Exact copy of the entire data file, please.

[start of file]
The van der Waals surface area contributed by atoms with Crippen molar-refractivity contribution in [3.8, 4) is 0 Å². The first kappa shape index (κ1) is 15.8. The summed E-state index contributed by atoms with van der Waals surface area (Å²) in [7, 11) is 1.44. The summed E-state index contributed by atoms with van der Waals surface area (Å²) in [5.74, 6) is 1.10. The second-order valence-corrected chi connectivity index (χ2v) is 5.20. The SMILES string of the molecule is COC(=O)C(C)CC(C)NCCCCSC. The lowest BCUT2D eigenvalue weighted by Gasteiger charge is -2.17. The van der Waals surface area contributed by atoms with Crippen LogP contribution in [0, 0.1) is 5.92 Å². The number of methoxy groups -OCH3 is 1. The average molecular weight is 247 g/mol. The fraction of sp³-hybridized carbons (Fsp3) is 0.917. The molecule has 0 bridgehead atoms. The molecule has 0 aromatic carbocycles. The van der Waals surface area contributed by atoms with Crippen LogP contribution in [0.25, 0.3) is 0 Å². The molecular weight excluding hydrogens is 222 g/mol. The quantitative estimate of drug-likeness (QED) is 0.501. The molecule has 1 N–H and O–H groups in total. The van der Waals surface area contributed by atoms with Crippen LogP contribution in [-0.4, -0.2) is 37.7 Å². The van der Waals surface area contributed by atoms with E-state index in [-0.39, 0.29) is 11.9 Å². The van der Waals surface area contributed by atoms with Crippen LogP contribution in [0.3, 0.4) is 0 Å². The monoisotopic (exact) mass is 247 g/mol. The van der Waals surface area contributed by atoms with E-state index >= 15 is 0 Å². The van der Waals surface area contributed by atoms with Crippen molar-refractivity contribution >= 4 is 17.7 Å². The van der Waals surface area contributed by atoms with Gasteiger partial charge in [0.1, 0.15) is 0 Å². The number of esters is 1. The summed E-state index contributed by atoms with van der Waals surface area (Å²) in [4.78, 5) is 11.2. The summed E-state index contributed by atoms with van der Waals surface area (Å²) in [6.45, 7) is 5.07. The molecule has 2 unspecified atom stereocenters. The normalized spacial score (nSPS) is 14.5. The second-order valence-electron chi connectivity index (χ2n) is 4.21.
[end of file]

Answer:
The van der Waals surface area contributed by atoms with Crippen molar-refractivity contribution in [3.8, 4) is 0 Å². The first kappa shape index (κ1) is 15.8. The summed E-state index contributed by atoms with van der Waals surface area (Å²) in [7, 11) is 1.44. The summed E-state index contributed by atoms with van der Waals surface area (Å²) in [5.74, 6) is 1.10. The second-order valence-corrected chi connectivity index (χ2v) is 5.20. The SMILES string of the molecule is COC(=O)C(C)CC(C)NCCCCSC. The lowest BCUT2D eigenvalue weighted by Gasteiger charge is -2.17. The van der Waals surface area contributed by atoms with Crippen LogP contribution in [0, 0.1) is 5.92 Å². The number of methoxy groups -OCH3 is 1. The average molecular weight is 247 g/mol. The fraction of sp³-hybridized carbons (Fsp3) is 0.917. The molecule has 0 bridgehead atoms. The molecule has 0 aromatic carbocycles. The van der Waals surface area contributed by atoms with Crippen LogP contribution in [0.25, 0.3) is 0 Å². The molecular weight excluding hydrogens is 222 g/mol. The quantitative estimate of drug-likeness (QED) is 0.501. The molecule has 1 N–H and O–H groups in total. The van der Waals surface area contributed by atoms with Crippen LogP contribution in [-0.4, -0.2) is 37.7 Å². The van der Waals surface area contributed by atoms with E-state index in [-0.39, 0.29) is 11.9 Å². The van der Waals surface area contributed by atoms with Crippen LogP contribution in [0.3, 0.4) is 0 Å². The monoisotopic (exact) mass is 247 g/mol. The van der Waals surface area contributed by atoms with E-state index >= 15 is 0 Å². The van der Waals surface area contributed by atoms with Crippen molar-refractivity contribution >= 4 is 17.7 Å². The van der Waals surface area contributed by atoms with Gasteiger partial charge in [0.1, 0.15) is 0 Å². The number of esters is 1. The summed E-state index contributed by atoms with van der Waals surface area (Å²) in [4.78, 5) is 11.2. The summed E-state index contributed by atoms with van der Waals surface area (Å²) in [6.45, 7) is 5.07. The molecule has 2 unspecified atom stereocenters. The normalized spacial score (nSPS) is 14.5. The second-order valence-electron chi connectivity index (χ2n) is 4.21.